The American Antiquarian Society has a collection of over 3,000 valentines ranging in date from the 1830’s to 1900. The collection includes both manuscript and printed designs, with a strong representation of locally-produced cards made in Worcester. Chromolithographed cards published in Boston by Louis Prang & Co. can also be found in the collection, along with other brightly printed designs by large American and European producers.
Exchanging valentines became quite fashionable in America in the 1840s. In 1846 over 30,000 valentines passed through the New York City post-office on a single day (February 14th). In the midst of this craze for valentines, Esther Howland, known as the Mother of the American Valentine, opened her business in Worcester, Massachusetts. She set up a work space in the family home, staffing it with a few local girls to help fill the orders. Her sales quickly reached $75,000 a year and she stayed in business for 30 years. You can learn more about Howland and the AAS collection in our online exhibition “Making Valentines: A Tradition in America" and Past-is-Present blog entry.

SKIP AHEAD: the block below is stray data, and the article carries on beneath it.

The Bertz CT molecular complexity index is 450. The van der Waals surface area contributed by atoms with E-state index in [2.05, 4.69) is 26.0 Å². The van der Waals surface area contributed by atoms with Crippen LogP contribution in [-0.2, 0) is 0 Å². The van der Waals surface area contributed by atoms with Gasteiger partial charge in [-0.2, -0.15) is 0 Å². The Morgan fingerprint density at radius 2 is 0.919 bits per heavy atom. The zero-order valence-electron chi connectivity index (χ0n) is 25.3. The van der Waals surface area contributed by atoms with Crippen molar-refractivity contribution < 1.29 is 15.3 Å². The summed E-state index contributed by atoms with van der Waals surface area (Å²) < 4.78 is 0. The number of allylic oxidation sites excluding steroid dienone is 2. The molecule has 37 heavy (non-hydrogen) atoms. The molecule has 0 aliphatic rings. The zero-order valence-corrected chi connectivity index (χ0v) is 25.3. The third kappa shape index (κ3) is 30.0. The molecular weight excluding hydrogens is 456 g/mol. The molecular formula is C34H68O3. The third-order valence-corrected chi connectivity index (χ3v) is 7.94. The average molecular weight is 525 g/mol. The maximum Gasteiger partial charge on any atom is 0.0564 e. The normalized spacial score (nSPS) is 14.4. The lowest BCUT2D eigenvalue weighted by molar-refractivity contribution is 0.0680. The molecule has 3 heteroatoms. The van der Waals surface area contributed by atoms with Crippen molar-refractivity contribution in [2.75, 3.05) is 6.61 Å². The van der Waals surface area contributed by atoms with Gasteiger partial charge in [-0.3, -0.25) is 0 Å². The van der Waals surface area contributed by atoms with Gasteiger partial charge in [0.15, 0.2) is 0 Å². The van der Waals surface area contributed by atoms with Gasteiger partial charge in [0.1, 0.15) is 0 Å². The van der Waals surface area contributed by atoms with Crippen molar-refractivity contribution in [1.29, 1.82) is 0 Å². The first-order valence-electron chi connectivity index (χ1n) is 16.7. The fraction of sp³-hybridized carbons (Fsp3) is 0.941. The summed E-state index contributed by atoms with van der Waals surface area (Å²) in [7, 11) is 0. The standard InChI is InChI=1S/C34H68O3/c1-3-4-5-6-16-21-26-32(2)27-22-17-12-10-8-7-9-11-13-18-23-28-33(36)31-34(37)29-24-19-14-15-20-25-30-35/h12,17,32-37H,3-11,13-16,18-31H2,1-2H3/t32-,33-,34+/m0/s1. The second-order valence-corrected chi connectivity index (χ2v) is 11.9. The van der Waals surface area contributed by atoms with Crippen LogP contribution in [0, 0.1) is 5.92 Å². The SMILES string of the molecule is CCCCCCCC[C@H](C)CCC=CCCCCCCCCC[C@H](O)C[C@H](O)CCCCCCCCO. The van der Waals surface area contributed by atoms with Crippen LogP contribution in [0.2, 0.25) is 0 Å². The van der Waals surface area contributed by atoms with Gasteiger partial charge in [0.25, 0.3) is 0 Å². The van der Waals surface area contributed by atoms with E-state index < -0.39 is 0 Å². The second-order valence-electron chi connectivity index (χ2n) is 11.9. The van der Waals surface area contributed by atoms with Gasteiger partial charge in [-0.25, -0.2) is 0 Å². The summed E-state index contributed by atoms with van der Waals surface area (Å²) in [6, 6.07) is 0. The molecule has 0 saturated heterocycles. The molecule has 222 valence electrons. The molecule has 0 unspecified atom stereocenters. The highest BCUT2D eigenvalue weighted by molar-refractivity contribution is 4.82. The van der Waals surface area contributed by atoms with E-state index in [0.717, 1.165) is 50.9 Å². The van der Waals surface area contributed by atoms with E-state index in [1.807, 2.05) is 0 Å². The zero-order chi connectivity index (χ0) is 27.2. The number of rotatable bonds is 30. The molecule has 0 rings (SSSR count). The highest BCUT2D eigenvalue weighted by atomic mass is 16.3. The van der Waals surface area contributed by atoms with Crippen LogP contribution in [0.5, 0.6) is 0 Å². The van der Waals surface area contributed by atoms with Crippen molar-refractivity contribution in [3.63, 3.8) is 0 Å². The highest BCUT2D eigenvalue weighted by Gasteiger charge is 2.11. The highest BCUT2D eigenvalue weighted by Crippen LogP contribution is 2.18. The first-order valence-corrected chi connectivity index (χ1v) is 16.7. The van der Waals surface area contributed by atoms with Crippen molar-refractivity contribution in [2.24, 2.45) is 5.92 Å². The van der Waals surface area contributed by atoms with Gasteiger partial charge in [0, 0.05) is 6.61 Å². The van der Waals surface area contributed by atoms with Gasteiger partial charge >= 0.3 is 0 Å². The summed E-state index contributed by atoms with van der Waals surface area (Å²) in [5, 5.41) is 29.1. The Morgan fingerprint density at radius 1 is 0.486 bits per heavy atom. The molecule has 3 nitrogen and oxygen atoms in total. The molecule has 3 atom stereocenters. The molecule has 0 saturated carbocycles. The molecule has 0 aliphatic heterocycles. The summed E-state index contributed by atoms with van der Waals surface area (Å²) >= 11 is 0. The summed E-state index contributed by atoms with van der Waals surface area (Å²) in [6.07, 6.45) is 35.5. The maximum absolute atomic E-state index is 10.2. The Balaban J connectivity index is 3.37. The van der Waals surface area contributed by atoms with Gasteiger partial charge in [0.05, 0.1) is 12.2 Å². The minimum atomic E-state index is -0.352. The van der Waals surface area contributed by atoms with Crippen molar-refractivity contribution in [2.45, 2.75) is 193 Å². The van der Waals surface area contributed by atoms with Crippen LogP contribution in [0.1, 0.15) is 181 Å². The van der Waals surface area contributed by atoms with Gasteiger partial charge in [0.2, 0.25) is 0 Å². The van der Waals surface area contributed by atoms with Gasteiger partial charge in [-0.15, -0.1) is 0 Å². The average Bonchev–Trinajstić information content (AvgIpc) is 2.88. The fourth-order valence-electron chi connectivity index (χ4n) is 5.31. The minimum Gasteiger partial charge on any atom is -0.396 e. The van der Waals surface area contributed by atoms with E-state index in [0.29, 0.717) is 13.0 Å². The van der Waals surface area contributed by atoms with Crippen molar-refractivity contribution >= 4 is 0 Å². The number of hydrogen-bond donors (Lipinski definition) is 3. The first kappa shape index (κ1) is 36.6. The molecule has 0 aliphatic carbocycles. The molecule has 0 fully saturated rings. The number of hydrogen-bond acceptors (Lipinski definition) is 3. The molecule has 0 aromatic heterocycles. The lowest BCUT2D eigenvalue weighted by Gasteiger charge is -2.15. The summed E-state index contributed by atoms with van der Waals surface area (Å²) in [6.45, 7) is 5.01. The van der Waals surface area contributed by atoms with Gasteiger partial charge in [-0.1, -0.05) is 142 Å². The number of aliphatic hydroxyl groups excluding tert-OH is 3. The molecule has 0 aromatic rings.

The Valentine collection is divided into printed valentines, manuscript valentines, comic (or vinegar) valentines, and boxed valentines. There are finding aides available for parts of the collection. For access to the valentine collection, please contact our Readers' Services department or the Curator of Graphic Arts, Lauren Hewes.